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In the traditional Algonquian world, the windigo is the spirit of selfishness, which can transform a person into a murderous cannibal. Native peoples over a vast stretch of North America—from Virginia in the south to Labrador in the north, from Nova Scotia in the east to Minnesota in the westmdash;believed in the windigo, not only as a myth told in the darkness of winter, but also as a real danger.
Drawing on oral narratives, fur traders’ journals, trial records, missionary accounts, and anthropologists' field notes, this book is a revealing glimpse into indigenous beliefs, cross-cultural communication, and embryonic colonial relationships. It also ponders the recent resurgence of the windigo in popular culture and its changing meaning in a modern context.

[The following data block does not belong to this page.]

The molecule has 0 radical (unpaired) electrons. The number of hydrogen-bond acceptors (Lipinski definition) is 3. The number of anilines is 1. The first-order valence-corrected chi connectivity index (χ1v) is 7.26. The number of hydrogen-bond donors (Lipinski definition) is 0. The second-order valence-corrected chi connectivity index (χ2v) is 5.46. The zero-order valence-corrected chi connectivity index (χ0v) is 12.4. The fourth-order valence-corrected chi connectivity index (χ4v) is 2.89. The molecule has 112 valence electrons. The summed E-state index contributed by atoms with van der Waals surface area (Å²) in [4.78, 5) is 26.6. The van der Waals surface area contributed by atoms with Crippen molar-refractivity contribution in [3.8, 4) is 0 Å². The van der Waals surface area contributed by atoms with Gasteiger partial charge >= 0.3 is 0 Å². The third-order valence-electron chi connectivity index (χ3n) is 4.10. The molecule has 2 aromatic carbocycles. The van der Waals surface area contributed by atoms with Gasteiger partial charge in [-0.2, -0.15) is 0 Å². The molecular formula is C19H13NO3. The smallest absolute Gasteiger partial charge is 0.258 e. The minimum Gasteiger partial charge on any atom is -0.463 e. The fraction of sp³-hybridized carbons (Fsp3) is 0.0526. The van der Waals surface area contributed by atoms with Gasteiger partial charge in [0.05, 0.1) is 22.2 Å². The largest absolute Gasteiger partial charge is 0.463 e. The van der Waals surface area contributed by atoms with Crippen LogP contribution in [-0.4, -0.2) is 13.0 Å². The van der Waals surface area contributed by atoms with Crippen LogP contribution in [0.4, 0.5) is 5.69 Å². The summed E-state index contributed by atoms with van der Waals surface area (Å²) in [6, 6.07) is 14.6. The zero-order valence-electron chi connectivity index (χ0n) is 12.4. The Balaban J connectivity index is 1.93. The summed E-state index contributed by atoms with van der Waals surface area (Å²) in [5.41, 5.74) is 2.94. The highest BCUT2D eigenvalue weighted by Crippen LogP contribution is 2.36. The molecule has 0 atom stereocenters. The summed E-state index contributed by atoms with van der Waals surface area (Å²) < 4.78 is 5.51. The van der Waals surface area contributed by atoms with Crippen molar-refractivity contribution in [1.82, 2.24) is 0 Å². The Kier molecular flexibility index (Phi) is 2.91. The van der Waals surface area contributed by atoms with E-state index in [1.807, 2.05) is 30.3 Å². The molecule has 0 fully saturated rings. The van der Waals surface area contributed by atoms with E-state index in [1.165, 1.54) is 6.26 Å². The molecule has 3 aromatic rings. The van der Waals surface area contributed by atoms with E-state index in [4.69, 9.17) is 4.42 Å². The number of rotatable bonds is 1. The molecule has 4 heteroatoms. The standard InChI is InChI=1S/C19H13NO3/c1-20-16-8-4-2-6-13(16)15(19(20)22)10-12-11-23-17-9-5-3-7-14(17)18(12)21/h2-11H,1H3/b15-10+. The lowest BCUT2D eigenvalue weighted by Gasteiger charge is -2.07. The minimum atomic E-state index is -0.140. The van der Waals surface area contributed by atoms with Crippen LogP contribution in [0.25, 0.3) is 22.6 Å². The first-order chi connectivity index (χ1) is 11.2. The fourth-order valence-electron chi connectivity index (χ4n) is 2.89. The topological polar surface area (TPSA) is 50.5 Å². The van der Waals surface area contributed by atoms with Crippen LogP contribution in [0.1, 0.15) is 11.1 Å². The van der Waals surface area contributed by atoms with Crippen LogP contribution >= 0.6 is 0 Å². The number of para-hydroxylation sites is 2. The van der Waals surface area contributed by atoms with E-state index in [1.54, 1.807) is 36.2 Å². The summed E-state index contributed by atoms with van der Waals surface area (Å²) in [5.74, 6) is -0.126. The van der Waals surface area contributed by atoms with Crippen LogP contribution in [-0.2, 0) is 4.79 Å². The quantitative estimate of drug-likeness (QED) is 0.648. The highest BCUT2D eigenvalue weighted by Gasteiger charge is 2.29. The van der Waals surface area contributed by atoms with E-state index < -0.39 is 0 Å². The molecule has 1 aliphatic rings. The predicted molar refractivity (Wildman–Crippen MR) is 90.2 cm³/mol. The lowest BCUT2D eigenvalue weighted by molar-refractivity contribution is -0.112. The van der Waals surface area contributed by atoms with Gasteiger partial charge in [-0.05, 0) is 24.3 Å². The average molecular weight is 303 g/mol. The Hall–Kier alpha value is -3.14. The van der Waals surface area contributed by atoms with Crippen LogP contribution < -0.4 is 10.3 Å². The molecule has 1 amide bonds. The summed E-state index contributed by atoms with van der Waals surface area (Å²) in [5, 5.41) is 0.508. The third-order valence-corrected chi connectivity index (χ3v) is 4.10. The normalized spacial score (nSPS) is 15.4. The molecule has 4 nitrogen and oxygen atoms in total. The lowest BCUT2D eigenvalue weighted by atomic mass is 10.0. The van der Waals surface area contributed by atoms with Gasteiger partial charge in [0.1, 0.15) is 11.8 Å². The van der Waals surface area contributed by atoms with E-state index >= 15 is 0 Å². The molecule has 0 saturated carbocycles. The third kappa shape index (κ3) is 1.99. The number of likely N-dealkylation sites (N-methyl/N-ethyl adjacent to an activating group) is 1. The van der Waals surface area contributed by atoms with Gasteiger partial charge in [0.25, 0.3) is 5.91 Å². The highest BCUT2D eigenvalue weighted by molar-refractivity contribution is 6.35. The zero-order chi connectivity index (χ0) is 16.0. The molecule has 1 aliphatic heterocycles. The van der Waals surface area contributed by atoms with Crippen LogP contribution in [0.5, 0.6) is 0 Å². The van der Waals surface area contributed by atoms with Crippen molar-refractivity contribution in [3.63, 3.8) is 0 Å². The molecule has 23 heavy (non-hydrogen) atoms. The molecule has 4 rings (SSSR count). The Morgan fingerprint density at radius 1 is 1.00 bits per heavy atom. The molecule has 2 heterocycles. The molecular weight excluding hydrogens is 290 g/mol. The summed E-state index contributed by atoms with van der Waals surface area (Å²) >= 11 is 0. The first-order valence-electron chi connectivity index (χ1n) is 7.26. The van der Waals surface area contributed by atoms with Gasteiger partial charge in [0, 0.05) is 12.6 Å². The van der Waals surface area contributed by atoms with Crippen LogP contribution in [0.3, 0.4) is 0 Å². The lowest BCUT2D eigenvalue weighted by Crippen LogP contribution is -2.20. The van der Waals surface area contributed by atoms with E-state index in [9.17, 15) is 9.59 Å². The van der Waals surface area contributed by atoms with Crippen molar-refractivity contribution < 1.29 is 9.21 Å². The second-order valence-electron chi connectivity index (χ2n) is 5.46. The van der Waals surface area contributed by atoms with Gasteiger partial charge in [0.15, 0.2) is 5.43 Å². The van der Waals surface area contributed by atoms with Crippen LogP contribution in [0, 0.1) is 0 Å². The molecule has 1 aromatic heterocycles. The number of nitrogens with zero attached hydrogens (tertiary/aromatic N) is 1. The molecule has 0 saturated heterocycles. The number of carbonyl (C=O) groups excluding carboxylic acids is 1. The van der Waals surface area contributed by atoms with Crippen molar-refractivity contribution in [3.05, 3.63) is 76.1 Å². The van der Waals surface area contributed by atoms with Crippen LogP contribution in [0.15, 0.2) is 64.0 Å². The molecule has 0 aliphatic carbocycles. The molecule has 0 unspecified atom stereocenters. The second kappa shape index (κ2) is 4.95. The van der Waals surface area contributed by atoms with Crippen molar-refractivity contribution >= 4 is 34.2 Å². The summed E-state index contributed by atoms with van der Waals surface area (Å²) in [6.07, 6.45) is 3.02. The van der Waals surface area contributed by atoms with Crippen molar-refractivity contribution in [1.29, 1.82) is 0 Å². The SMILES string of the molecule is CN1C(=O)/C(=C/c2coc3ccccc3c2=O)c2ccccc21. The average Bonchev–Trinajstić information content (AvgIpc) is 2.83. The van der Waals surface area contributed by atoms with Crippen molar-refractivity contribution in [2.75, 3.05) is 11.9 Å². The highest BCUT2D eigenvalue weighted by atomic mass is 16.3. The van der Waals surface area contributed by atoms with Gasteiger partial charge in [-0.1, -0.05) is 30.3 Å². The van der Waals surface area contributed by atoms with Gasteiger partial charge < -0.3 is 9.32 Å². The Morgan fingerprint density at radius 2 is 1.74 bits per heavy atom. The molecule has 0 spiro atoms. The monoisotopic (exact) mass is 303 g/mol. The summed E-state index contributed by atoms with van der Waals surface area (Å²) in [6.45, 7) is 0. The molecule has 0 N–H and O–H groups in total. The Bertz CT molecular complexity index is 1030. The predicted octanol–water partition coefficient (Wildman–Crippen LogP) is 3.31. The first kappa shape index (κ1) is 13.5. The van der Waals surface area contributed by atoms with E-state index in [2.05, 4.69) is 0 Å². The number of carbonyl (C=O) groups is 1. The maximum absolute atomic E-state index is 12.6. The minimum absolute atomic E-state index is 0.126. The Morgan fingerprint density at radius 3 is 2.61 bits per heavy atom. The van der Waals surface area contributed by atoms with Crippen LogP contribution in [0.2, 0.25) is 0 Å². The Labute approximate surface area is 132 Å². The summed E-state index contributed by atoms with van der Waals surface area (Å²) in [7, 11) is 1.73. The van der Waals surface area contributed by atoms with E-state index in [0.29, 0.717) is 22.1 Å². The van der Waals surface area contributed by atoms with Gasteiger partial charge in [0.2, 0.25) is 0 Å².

Shawn Smallman is a professor of International Studies at Portland State University. He received his PhD in history from Yale University and is the author of three critically acclaimed academic books, Fear and Memory in the Brazilian Army and Society, The AIDS Pandemic in Latin America, and (with Kim Brown) An Introduction to International and Global Studies.